Have you ever wondered how you see the world? Vision is about photons of light, which are packets of energy, interacting with the atoms or molecules in what...

Im Focus: Novel silicon etching technique crafts 3-D gradient refractive index micro-optics

A multi-institutional research collaboration has created a novel approach for fabricating three-dimensional micro-optics through the shape-defined formation of porous silicon (PSi), with broad impacts in integrated optoelectronics, imaging, and photovoltaics.

Working with colleagues at Stanford and The Dow Chemical Company, researchers at the University of Illinois at Urbana-Champaign fabricated 3-D birefringent...

Im Focus: Quantum Particles Form Droplets

In experiments with magnetic atoms conducted at extremely low temperatures, scientists have demonstrated a unique phase of matter: The atoms form a new type of quantum liquid or quantum droplet state. These so called quantum droplets may preserve their form in absence of external confinement because of quantum effects. The joint team of experimental physicists from Innsbruck and theoretical physicists from Hannover report on their findings in the journal Physical Review X.

“Our Quantum droplets are in the gas phase but they still drop like a rock,” explains experimental physicist Francesca Ferlaino when talking about the...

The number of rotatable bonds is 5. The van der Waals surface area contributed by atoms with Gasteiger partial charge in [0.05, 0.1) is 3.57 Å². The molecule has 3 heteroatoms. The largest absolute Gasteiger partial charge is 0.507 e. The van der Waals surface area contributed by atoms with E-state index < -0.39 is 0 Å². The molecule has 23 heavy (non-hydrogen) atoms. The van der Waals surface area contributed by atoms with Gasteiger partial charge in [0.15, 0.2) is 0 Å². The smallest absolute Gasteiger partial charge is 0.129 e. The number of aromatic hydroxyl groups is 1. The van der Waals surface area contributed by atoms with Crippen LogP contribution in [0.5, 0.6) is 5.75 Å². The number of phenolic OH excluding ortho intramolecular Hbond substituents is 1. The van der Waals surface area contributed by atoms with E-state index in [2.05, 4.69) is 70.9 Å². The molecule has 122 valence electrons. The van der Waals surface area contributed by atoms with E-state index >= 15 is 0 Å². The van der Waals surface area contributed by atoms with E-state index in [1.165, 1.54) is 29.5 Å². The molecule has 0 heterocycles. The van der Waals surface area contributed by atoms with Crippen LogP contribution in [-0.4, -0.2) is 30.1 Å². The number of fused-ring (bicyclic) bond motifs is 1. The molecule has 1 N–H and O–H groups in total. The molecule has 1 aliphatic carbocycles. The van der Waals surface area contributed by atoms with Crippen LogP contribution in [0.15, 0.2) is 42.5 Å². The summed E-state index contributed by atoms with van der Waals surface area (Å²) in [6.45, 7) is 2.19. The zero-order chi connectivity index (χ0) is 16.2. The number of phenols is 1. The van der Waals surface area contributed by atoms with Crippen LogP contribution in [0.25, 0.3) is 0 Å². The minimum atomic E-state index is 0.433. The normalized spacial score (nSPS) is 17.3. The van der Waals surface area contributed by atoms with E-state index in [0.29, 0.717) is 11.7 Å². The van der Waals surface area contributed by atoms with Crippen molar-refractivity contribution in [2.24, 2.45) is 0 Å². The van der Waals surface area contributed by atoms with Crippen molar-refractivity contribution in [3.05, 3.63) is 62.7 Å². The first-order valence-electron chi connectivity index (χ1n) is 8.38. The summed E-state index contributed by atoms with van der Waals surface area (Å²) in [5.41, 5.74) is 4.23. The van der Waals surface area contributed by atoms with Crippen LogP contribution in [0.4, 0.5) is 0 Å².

Im Focus: MADMAX: Max Planck Institute for Physics takes up axion research

The Max Planck Institute for Physics (MPP) is opening up a new research field. A workshop from November 21 - 22, 2016 will mark the start of activities for an innovative axion experiment. Axions are still only purely hypothetical particles. Their detection could solve two fundamental problems in particle physics: What dark matter consists of and why it has not yet been possible to directly observe a CP violation for the strong interaction.

The “MADMAX” project is the MPP’s commitment to axion research. Axions are so far only a theoretical prediction and are difficult to detect: on the one hand,...

All Focus news of the innovation-report >>>

Anzeige

Anzeige

Event News

ICTM Conference 2017: Production technology for turbomachine manufacturing of the future

16.11.2016 | Event News

Innovation Day Laser Technology – Laser Additive Manufacturing

01.11.2016 | Event News

#IC2S2: When Social Science meets Computer Science - GESIS will host the IC2S2 conference 2017

14.10.2016 | Event News

 
Latest News

Simple processing technique could cut cost of organic PV and wearable electronics

06.12.2016 | Materials Sciences

3-D printed kidney phantoms aid nuclear medicine dosing calibration

06.12.2016 | Medical Engineering

Robot on demand: Mobile machining of aircraft components with high precision

06.12.2016 | Power and Electrical Engineering

VideoLinks
B2B-VideoLinks
More VideoLinks >>>